11. There's an actual condition for this, you know. It's called autism spectrum disorder, and while it generally has pretty variable effects it always affects one's ability to understand and communicate with other people. You should think about how such people might feel about making jokes like this before you make them. And if it's meant as a serious piece of advice, then you chose to frame your words poorly.
  12. I'd ask a speedrunner/LTCer or hacker, either of them with a YouTube or Twitch channel with videos/VODs proving they know enough about the game to speed through it. I wouldn't trust random nobs on the internet to answer conclusively, and the vast majority of people either forget details like how many exact kills certain units got over others or they aren't the type to test things repeatedly like a speedrunner or a hacker would.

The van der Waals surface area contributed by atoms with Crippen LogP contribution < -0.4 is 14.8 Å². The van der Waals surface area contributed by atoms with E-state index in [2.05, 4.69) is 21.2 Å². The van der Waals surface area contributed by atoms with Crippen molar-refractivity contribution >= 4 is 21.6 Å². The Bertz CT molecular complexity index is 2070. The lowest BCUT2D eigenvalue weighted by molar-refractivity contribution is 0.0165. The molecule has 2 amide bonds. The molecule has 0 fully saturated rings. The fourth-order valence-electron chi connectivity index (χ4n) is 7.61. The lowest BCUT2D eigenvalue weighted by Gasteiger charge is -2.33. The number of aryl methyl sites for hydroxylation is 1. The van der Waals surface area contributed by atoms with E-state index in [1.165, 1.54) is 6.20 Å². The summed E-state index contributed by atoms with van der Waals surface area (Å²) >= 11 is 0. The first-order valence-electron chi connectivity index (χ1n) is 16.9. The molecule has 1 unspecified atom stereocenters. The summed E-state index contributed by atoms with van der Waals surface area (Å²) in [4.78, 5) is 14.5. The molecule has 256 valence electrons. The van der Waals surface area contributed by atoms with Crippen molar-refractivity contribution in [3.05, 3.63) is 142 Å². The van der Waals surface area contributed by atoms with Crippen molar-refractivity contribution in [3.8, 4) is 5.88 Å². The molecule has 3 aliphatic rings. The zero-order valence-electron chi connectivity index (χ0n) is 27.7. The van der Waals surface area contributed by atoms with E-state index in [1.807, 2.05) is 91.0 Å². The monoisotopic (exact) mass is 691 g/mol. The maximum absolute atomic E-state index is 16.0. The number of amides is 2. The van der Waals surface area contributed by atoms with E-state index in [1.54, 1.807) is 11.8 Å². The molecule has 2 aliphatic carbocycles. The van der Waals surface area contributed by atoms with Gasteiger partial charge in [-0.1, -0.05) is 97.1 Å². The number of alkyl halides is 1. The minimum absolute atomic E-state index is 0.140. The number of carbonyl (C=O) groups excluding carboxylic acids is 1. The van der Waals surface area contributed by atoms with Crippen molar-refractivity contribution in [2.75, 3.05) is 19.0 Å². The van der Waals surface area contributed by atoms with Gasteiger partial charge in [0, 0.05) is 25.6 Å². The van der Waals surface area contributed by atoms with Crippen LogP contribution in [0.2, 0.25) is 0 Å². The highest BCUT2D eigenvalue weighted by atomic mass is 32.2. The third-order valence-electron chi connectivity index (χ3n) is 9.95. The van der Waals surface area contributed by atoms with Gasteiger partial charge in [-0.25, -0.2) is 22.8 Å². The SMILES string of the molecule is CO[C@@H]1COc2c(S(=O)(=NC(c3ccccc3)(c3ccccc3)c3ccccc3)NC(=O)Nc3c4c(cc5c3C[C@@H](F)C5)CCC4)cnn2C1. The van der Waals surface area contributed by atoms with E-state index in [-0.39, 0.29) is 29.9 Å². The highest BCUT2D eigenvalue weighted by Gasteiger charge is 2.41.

13. Really situational. It just depends on if the limit is dependent on a certain bloodline, race, or expertise. Characters like Sigurd, Lyn, or Marth are specifically blessed to be capable of wielding certain weapons. Tylfing responds only to major Baldo blood, the Katti blades seem to have a will of their own that only allow Lyn to wield them, and Marth is the latest heir of the Altean royal family, which I believe is what is required to wield Falchion. Sometimes the rules are arbitrary - why does Emmeryn not wield Falchion, for example. But nevertheless, prf weapons are clearly meant for specific individuals, not just any skilled warrior. But in terms of class weapons, I see it as a matter of being specialized/proficient with those weapons. For example, longbows are often exclusive to archers and snipers - horse-mounted archers and those who use bows as a secondary weapon (e.g. assassins in Awakening) can't wield them. This actually has historical backing, as horse archers had to use special shortbows to be efficient in combat - trying to draw a longbow on horseback is too cumbersome for the vast majority of humans, and due to their size (they were almost always roughly the same height as the wielder) they really could only be used in a mostly stationary position, limiting their use in the hands of a duelist or auxiliary (that is, one involved with the military, but not molded into the military's ranks). Other weapons had specific purposes. For example, pikes were used mostly as weapons of defense against charges - they were too unwieldy to be used as offensive weapons, at least in the hands of your average pikeman. As such, troops trained for specific roles were trained to use certain weapons that others wouldn't. And in the context of high fantasy, it makes sense in a game like Fire Emblem: Awakening for dark magic to be exclusive to dark mages - maybe even with the training, it takes a certain loadout to be able to use the weaponry (a loadout which only dark mages and sorcerers have access to). But if you're asking which type I like more, it might be class weapons. I like when they actually go for historical accuracy in this regard, like how I outlined. Some prf weapons look neat, but others - particular those in later entries - look kind of ridiculous. Also not necessarily a fan of the idea of arbitrary favoritism. Every FE game has a slew of warriors and mages that are just as good at fighting as the nobility that wield holy weapons. The only exceptions to this are Genealogy and Fates, where high quality warriors of humbler origins are more difficult to find because the writers were way too obsessed with jerking off the narrative of the nobility being godly beings. Though of course, every FE game needs at least one character with a godly weapon that can easily slay the overtly evil villain guy at the end of the game. I don't mind the existence of this fantastical element, but I prefer when it's supplemented with a more historically accurate reason for discerning between nobility and the more common folk, or at least with historically accurate sentiments, e.g. the notion that the poor aren't capable of governing entire fiefs or kingdoms. But maybe that's a bit too cynical and real for a game like FE. I'm not sure, because Echoes was approaching this notion, and it's almost implied in Three Houses through supports with Lorenz and commoner character (though he's actually one of the nicer nobles, believe it or not). Maybe I'm just weird and I'm liking some elements of FE for entirely wrong reasons.